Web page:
Laughter, along with an active sense of humor, may help protect you against a heart attack, according to a new study by cardiologists at the University of Maryland Medical Center in Baltimore.
“The old saying that ‘laughter is the best medicine,’ definitely appears to be true when it comes to protecting your heart,” said Michael Miller, M.D., F.A.C.C., director of the Center for Preventive Cardiology at the center.
We should not be surprised that many medical and psychiatric journals have recently published articles about the therapeutic or medicinal value of laughter. The Bible espouses laughter as a healthy and normal activity that helps us cope with anxiety and frustration.
The Bible is full of references to laughter, humor and good cheer. Ecclesiastes reminds us that “there is a time to laugh and a time to cry.” The wise writer also reminds us in Proverbs that “a cheerful heart does good like a medicine.”
The hilarity of the promise given to Abraham and Sarah of Isaac’s birth in Genesis 18 reminds us of God’s sense of humor. In this patriarchal narrative, God assured Abraham and Sarah that despite their old age, they would have a son. When Sarah considered this unlikely anomaly, she laughed. When Isaac was born, she said, “God has brought me laughter.”
And Jesus’ sense of humor is often overlooked. When he told his disciples that it is easier for “a camel to go through the eye of a needle than for a rich man to enter the kingdom of heaven,” many biblical linguistsbelieve Jesus was using hyperbolic humor to make a serious point about the dangers of materialism.
When Jesus warned his disciples not to judge others, he asked “Why do you try to get the speck out of your brother’s eye when you have a log in your own eye?” This verbal caricature is a good example of the didactic humor Jesus employed when teaching intricate matters of faith and practice.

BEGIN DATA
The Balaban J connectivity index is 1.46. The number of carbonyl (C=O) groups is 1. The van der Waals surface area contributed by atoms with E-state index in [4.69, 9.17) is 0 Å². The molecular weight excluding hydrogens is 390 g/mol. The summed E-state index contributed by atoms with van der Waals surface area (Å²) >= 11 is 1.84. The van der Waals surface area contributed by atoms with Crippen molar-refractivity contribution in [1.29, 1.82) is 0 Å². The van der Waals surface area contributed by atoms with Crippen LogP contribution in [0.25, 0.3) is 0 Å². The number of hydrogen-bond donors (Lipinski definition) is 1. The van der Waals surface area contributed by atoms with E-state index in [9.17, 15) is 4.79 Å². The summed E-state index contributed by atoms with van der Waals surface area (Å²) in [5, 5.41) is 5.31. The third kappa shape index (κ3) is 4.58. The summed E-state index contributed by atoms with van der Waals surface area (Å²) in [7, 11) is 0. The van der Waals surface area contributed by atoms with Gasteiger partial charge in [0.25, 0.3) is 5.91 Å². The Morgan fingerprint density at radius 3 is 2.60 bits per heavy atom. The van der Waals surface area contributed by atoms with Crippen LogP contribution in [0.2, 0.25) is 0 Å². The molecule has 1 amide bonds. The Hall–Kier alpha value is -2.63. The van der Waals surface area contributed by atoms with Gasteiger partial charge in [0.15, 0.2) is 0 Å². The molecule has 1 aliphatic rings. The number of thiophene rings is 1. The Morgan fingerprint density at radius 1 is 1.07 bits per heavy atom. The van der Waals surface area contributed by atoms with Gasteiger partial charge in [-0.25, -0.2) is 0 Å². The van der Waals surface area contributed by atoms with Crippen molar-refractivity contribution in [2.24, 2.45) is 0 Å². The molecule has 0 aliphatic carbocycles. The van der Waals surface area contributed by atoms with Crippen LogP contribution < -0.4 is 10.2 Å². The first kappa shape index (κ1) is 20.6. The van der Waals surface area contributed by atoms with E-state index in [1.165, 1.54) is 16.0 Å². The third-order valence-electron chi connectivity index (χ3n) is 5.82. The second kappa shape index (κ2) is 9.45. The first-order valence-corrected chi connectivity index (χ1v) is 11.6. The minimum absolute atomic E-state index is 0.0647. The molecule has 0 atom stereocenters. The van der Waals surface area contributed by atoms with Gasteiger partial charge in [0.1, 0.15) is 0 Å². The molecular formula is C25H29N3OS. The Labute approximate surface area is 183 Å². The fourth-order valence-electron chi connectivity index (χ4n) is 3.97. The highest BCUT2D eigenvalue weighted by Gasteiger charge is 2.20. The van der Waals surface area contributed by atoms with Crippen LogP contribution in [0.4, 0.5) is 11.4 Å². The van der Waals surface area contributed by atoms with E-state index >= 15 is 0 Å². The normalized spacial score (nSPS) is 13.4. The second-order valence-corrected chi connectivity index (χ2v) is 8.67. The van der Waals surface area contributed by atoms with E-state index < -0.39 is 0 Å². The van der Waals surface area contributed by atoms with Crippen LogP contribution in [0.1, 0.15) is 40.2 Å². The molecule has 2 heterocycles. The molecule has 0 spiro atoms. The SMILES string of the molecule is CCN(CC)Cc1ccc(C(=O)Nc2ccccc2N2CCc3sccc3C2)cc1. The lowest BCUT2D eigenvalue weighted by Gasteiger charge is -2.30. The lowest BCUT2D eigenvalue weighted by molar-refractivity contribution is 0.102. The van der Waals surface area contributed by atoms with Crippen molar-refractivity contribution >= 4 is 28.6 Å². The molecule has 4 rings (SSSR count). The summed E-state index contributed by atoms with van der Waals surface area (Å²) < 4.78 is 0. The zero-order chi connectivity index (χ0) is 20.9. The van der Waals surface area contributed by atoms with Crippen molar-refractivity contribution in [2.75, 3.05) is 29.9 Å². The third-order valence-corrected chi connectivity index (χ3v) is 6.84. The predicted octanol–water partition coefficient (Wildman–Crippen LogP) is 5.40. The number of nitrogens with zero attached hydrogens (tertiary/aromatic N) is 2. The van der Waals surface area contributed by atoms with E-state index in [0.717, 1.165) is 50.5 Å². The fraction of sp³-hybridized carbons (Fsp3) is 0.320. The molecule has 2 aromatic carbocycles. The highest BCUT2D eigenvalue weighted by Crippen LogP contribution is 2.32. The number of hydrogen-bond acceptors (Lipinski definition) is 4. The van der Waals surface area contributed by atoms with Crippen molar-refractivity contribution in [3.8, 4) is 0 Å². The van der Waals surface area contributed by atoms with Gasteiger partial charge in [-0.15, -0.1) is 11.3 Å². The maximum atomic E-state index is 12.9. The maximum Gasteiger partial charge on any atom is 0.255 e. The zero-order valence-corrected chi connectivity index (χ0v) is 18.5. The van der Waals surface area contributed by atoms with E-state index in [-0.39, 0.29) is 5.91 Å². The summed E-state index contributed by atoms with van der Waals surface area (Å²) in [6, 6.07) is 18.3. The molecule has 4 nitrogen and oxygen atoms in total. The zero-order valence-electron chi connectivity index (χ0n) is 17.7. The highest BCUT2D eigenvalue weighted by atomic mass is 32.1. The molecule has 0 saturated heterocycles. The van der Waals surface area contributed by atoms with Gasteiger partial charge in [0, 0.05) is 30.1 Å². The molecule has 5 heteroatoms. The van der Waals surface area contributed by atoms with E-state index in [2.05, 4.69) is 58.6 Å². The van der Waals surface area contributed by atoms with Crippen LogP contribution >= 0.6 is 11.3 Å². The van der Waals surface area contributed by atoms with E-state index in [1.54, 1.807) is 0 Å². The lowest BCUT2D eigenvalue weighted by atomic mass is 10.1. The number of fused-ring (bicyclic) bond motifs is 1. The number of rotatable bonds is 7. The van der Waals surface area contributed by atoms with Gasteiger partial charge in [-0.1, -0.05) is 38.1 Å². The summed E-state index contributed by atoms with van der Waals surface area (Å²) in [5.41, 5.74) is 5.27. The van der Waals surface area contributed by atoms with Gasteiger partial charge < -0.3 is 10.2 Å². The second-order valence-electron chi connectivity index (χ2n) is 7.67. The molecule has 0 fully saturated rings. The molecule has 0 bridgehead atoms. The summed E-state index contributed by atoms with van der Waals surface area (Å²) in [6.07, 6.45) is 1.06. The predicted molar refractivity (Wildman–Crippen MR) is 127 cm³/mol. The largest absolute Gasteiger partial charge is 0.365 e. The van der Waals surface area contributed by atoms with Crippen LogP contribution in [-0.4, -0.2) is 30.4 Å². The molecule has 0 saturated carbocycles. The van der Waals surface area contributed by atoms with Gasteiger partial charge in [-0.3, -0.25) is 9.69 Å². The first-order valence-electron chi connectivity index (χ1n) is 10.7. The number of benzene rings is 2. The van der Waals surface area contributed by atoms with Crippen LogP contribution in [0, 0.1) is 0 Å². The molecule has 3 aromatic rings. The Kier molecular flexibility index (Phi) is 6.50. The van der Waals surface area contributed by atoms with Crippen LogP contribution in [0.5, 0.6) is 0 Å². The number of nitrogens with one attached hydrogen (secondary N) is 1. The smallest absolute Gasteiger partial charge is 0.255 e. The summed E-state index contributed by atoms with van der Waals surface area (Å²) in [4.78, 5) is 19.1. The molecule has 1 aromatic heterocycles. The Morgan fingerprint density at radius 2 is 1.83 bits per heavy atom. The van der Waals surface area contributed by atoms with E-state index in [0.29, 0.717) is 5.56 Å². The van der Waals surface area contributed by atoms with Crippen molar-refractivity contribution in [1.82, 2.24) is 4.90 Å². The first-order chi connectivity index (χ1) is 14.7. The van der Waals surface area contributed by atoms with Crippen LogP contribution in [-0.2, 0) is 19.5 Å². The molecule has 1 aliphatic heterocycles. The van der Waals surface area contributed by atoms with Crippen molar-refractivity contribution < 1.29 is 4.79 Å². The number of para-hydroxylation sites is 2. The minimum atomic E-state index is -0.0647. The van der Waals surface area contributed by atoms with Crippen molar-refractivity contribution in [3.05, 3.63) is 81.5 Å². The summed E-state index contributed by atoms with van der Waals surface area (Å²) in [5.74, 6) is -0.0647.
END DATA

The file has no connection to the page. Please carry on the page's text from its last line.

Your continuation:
The ability to laugh at the absurdity of life’s circumstances is healthy; laughter at the expense of another is destructive. It is impolite, if not downright rude, to laugh at or mock the demise, failure or misfortune of another group or individual.
The beloved humorist Grady Nutt frequently said, “Laughter is the hand of God on the shoulder of a troubled world.” Grady also said that every time we look in the mirror, we should be reminded that God has a sense of humor.
In the postmodern world, stress and anxiety are almost epidemic. Perhaps a new understanding of laughter and a new freedom to laugh are the best prescriptions for our distress. And maybe we have overlooked the physical and spiritual dimensions of laughter.
Miller said it may be possible to incorporate laughter into our daily activities, just like we might take the stairs instead of the elevator.
“We could perhaps read something humorous or watch a funny video and try to find ways to take ourselves less seriously,” Miller said. “The recommendation for a healthy heart may one day be— exercise, eat right and laugh a few times a day.”
For your health and for your spiritual vitality, take time to laugh.
Barry Howard is senior minister of First Baptist Church in Corbin, Ky.
Pastor at the Wieuca Road Baptist Church in Atlanta. He also serves as a leadership coach and columnist for the Center for Healthy Churches. He and his wife, Amanda, live in Brookhaven, Georgia.